Lend Me Your Ear

TTIP opposition Christian Mang Campact
Stop TTIP, say citizens worried about new rules, or lack of them.
  • Why it matters

    Why it matters

    There has been widespread opposition to the transatlantic trade agreement and politicians in different European countries are starting to heed people’s concerns; the trouble is, concerns differ from country to country.

  • Facts


    • TTIP is a proposed free trade agreement between the European Union and the United States which could be finalized by the end of this year.
    • Proponents say it will lead to multilateral economic growth, while critics fear deteriorating standards.
    • For the first time, leading politicians in the European Commission and Germany are showing a willingness to consider some of the issues raised.
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There has been plenty of criticism of the Transatlantic Trade and Investment Partnership, or TTIP, but for a long time, Europe’s politicians didn’t want to know. Now, it seems, they are starting to listen.

“We have to make sure that the people are on board and that TTIP becomes more transparent,” said Cecilia Malström, the incoming European Commissioner for trade. Ms. Malström, a Swedish citizen, was speaking to the European Parliament about TTIP before MEPs decided whether or not to confirm her nomination to the European Commission. That is most likely why Ms. Malström decided to signal that she would take a different course to her predecessor, Karel De Gucht, a fervent supporter of TTIP who often failed to explain what it was all about to public.

Ms. Malström is not the only one to suddenly change her tune.

The leader of the Social Democrats and the deputy chancellor in the German coalition government, Sigmar Gabriel, recently asked for adjustments to the Comprehensive Trade and Economic Agreement (CETA), another trade agreement that the European Union is about to sign with Canada. Mr. Gabriel does not approve of parts of the agreement which would allow investors to sue Germany via international arbitration trials instead of German courts.

Both of these politicians show they have now started to listen to what citizen groups, environmentalists and consumer advocates have long been lobbying for.

Those groups have often warned that the U.S.-European trade agreement may hide some dangerous and difficult issues. Some are concerned about a lack of transparency, arguing that laws will be passed without sufficient public debate.

In the past such concerns were dismissed as scaremongering by many high-ranking politicians. Now, it seems that Brussels and Berlin are starting to take them more seriously.

They also seem to have realized that it will be impossible to sign off on the agreement without public consent. Even if it passes at the European level, it still has to go through each national government in the European Union.

Furthermore, Ms. Malström’s and Mr. Gabriel’s statements signal that revisions of TTIP are more likely.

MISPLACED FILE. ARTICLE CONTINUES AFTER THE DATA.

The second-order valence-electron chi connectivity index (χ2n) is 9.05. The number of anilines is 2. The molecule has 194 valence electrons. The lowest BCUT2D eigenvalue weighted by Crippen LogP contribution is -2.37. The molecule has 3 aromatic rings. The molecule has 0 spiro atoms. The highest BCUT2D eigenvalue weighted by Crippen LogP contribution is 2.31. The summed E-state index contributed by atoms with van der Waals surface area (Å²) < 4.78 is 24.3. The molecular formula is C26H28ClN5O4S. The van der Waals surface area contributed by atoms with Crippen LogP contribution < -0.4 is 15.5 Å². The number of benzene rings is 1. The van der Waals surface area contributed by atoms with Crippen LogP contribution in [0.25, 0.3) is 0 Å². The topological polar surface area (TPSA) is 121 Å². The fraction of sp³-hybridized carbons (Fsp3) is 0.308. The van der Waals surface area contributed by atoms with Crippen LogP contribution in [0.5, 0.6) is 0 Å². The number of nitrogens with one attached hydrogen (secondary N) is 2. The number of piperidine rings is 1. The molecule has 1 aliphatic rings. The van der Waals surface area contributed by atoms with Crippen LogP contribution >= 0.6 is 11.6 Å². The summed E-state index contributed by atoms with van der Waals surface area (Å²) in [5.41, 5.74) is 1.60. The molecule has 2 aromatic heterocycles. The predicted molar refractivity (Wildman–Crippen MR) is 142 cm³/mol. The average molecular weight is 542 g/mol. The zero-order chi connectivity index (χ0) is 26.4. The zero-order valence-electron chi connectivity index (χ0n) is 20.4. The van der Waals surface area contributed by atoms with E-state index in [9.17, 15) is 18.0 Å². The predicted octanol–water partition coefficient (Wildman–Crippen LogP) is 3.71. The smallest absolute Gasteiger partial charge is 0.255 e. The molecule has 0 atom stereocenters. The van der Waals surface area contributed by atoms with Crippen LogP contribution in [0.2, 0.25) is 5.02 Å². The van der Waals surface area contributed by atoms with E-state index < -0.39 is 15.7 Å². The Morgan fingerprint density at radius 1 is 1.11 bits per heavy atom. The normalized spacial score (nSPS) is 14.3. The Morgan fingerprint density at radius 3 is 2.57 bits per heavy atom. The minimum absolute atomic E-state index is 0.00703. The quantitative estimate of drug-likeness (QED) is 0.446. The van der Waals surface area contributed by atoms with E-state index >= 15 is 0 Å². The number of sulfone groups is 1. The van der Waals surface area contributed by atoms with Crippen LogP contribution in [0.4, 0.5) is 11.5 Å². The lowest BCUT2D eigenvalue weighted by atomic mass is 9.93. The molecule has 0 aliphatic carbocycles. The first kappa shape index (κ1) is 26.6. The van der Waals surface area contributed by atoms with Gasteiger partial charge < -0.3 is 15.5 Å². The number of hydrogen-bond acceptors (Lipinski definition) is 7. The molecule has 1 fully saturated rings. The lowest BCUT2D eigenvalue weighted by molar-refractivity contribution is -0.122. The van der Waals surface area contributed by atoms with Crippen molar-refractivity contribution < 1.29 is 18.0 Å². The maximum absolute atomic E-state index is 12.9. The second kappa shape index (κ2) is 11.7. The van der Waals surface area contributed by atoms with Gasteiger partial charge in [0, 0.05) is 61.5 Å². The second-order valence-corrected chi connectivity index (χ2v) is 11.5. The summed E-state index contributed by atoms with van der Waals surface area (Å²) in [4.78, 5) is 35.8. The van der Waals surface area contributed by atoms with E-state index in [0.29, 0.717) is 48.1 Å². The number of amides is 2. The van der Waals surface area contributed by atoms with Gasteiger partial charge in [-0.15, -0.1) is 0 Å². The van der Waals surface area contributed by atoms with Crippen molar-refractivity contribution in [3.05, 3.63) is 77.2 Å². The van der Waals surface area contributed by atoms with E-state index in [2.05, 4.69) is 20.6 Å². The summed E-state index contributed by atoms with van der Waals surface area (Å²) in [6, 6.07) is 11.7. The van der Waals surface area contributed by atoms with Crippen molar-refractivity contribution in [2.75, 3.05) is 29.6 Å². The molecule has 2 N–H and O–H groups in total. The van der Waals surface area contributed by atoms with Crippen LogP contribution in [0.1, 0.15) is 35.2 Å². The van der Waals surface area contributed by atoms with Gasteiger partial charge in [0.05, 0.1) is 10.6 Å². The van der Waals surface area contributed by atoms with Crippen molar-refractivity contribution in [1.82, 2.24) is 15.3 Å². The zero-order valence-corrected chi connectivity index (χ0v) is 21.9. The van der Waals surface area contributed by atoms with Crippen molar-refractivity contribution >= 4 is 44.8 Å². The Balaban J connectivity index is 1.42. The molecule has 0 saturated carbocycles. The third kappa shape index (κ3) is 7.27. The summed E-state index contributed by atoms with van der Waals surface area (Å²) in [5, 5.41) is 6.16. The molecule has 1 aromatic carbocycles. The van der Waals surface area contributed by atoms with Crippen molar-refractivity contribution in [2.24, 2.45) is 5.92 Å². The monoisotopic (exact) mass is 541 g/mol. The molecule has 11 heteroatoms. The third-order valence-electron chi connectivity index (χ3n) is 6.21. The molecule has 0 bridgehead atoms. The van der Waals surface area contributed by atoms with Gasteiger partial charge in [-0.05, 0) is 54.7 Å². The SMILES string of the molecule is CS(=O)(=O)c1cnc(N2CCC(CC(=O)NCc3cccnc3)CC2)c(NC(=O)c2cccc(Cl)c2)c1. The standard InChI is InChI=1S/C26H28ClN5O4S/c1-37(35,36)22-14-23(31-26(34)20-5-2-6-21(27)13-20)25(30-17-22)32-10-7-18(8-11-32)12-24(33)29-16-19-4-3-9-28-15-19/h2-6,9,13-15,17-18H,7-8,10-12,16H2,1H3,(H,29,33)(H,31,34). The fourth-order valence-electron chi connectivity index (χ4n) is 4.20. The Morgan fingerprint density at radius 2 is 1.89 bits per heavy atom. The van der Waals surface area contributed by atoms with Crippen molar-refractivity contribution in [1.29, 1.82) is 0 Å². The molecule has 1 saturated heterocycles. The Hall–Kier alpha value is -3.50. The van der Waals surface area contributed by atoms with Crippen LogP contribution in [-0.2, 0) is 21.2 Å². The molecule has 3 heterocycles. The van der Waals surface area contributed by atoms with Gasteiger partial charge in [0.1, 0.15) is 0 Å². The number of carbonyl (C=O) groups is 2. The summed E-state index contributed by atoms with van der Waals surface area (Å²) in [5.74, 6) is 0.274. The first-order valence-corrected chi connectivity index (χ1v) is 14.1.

That will not necessarily be easy. If Ms. Malström genuinely wants to inform people about how talks around the agreement are developing, she will have to start by restructuring the bureaucratic mechanisms in her own department. The trade commission is notorious for its secrecy and rarely is there public debate on strategy or civic involvement.

This would be a new approach and nobody can predict how it will play out.

This would be a new approach and nobody can predict how it will play out.

Plus, there are different concerns in each of the 28 member states about what matters when it comes to transatlantic trade.

Eastern European countries want to include better protection plans for investors, because in previous transatlantic trade agreements, it seemed as though U.S. firms were dictating the rules – something Germany also wants to avoid. In Sweden, this is not the main concern; instead people fear the erosion of environmental standards.

If Ms. Malström wants to facilitate trade with the United States, she needs to do more than just cut customs duties, which are already low. She needs to adopt standards and change the law; she needs to consult with environmentalists and trade unionists and decide which regulations would be best and most effective for all.

“Rules help to avoid nightmares when you sleep,” said Pascal Lamy, the former European Union trade commissioner. He is a supporter of free trade and believes that reducing rules is not the answer to convince people of liberalization. He argued that rules symbolize the success of developed societies. According to Mr. Lamy, success is when people don’t have nightmares about food safety, for example. That is why he opposes lowering standards to please industries. He is convinced that TTIP could be become more popular if higher standards are adopted by all who want to participate in trade.

In the meantime, Ms. Malström is watching El Salvador which is currently facing charges brought by a Canadian mining company, Pacific Rim Mining Corp. The company which is suing the country in an international arbitration trial for €249 million ($301 million). Apparently, environmental standards in the country are threatening the company’s investments.


This article first appeared in Die Zeit. To contact the author:

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